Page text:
The aims of this study were to determine the linear accuracy of 3-dimensional surface models derived from a commercially available cone-beam computed tomography (CBCT) dental imaging system and volumetric rendering software and to investigate the influence of voxel resolution on the linear accuracy of CBCT surface models.
Glass sphere markers were fixed on 10 dry mandibles. The mandibles were scanned with 0.40 and 0.25 voxel size resolutions in 3 sessions. Anatomic truth was established with 6 direct digital caliper measurements. The surface models were rendered by a volumetric rendering program, and the CBCT measurements were established as the mean of the 3 measurements.
The intraclass correlation coefficients between the physical measurements and the measurements of the CBCT images of 0.40 and 0.25 voxels were all more than 0.99. All CBCT measurements were accurate. There was no difference between the accuracy of the measurements between the 0.40 and 0.25 voxel size groups. The smallest detectable differences of the CBCT measurements were minimal, confirming the accuracy of the CBCT measurement procedure.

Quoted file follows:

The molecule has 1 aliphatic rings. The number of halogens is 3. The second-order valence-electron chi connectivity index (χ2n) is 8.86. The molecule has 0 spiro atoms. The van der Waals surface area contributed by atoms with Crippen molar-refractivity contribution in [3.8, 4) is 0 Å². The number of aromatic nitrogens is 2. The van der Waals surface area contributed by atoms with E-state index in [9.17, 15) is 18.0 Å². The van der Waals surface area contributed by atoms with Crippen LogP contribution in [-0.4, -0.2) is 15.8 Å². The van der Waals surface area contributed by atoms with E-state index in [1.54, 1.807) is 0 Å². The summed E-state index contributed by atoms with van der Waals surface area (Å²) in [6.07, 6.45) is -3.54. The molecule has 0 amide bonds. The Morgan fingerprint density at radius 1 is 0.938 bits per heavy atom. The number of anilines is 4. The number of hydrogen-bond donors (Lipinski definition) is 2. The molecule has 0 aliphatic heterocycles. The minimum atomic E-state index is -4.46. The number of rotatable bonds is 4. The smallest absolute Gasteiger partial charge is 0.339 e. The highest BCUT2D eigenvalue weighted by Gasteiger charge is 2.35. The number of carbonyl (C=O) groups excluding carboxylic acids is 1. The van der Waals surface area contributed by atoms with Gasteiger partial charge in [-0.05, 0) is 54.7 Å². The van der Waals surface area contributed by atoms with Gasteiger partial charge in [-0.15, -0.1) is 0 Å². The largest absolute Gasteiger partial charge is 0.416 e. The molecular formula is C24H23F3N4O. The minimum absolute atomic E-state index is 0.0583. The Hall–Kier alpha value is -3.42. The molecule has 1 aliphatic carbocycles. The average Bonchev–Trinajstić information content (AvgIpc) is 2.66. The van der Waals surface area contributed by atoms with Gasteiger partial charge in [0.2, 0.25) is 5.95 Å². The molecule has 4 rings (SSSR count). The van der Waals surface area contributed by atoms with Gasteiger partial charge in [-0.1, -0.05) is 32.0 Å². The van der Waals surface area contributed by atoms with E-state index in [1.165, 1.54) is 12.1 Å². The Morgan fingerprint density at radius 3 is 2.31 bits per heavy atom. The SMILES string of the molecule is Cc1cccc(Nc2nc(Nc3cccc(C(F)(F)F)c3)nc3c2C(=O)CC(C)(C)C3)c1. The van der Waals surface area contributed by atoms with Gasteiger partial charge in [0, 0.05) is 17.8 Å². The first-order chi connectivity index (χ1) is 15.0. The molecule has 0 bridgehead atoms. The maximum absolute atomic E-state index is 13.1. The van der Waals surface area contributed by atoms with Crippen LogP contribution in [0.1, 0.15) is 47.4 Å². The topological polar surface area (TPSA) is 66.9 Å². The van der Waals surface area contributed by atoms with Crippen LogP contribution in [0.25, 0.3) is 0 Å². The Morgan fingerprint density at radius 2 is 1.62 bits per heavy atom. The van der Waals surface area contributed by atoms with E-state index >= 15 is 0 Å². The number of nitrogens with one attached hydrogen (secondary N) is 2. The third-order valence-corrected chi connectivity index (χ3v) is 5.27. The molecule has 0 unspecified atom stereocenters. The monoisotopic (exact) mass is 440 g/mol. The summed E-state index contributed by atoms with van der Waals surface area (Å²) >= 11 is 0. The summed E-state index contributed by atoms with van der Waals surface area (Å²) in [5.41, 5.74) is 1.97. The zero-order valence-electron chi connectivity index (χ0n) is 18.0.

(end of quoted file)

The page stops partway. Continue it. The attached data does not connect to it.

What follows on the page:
The measurements on 3-dimensional surface models of 0.25 and 0.40 voxel size data sets made with the 3D eXam CBCT scanner (KaVo Dental GmbH, Bismarckring, Germany) and SimPlant Ortho Pro software (version 2.00, Materialise Dental, Leuven, Belgium) are accurate compared with direct caliper measurements. An increased voxel resolution did not result in greater accuracy of the surface model measurments.
Because of the high cost and relatively high radiation exposure of helical computed tomography (CT) imaging methods, cone-beam CT (CBCT) is used more frequently for craniofacial assessment in orthodontics and oral maxillofacial surgery. CBCT captures the craniofacial structures with a single 360° rotation of a tube-detector unit. This is contrary to classic CT, in which imaging is performed in sections or layers. During the rotational scanning, many single projections are produced and these 2-dimensional images are churned by the reconstruction algorithm directly into a 3-dimensional (3D) or volumetric data set.